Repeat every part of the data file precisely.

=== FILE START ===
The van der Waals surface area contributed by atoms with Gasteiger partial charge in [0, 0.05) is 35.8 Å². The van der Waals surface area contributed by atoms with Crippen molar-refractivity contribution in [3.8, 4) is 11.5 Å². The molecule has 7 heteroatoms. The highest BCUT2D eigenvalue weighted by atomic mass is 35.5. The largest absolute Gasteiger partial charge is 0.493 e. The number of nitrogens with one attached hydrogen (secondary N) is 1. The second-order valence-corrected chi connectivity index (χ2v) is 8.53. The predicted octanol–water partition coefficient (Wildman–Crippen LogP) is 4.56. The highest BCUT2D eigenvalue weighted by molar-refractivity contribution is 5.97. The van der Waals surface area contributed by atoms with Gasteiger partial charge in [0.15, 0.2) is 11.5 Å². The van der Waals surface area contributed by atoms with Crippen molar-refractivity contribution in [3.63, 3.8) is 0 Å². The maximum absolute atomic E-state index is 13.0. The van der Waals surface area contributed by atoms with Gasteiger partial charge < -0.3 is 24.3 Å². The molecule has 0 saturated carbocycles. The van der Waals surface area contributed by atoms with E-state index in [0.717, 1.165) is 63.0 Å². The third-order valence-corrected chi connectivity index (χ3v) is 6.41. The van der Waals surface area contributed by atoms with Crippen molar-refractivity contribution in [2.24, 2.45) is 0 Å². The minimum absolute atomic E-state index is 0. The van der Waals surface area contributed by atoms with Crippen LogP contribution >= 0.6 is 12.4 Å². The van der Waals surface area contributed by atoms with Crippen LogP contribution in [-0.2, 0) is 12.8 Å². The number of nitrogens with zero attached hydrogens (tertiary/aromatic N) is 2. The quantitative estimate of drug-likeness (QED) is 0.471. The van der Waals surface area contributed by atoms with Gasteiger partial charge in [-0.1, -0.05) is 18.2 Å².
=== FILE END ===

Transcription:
The van der Waals surface area contributed by atoms with Gasteiger partial charge in [0, 0.05) is 35.8 Å². The van der Waals surface area contributed by atoms with Crippen molar-refractivity contribution in [3.8, 4) is 11.5 Å². The molecule has 7 heteroatoms. The highest BCUT2D eigenvalue weighted by atomic mass is 35.5. The largest absolute Gasteiger partial charge is 0.493 e. The number of nitrogens with one attached hydrogen (secondary N) is 1. The second-order valence-corrected chi connectivity index (χ2v) is 8.53. The predicted octanol–water partition coefficient (Wildman–Crippen LogP) is 4.56. The highest BCUT2D eigenvalue weighted by molar-refractivity contribution is 5.97. The van der Waals surface area contributed by atoms with Gasteiger partial charge in [0.15, 0.2) is 11.5 Å². The van der Waals surface area contributed by atoms with Crippen molar-refractivity contribution in [3.63, 3.8) is 0 Å². The maximum absolute atomic E-state index is 13.0. The van der Waals surface area contributed by atoms with Gasteiger partial charge < -0.3 is 24.3 Å². The molecule has 0 saturated carbocycles. The van der Waals surface area contributed by atoms with E-state index in [0.717, 1.165) is 63.0 Å². The third-order valence-corrected chi connectivity index (χ3v) is 6.41. The van der Waals surface area contributed by atoms with Crippen molar-refractivity contribution in [2.24, 2.45) is 0 Å². The minimum absolute atomic E-state index is 0. The van der Waals surface area contributed by atoms with Crippen LogP contribution >= 0.6 is 12.4 Å². The van der Waals surface area contributed by atoms with Crippen LogP contribution in [-0.2, 0) is 12.8 Å². The number of nitrogens with zero attached hydrogens (tertiary/aromatic N) is 2. The quantitative estimate of drug-likeness (QED) is 0.471. The van der Waals surface area contributed by atoms with Gasteiger partial charge in [-0.1, -0.05) is 18.2 Å².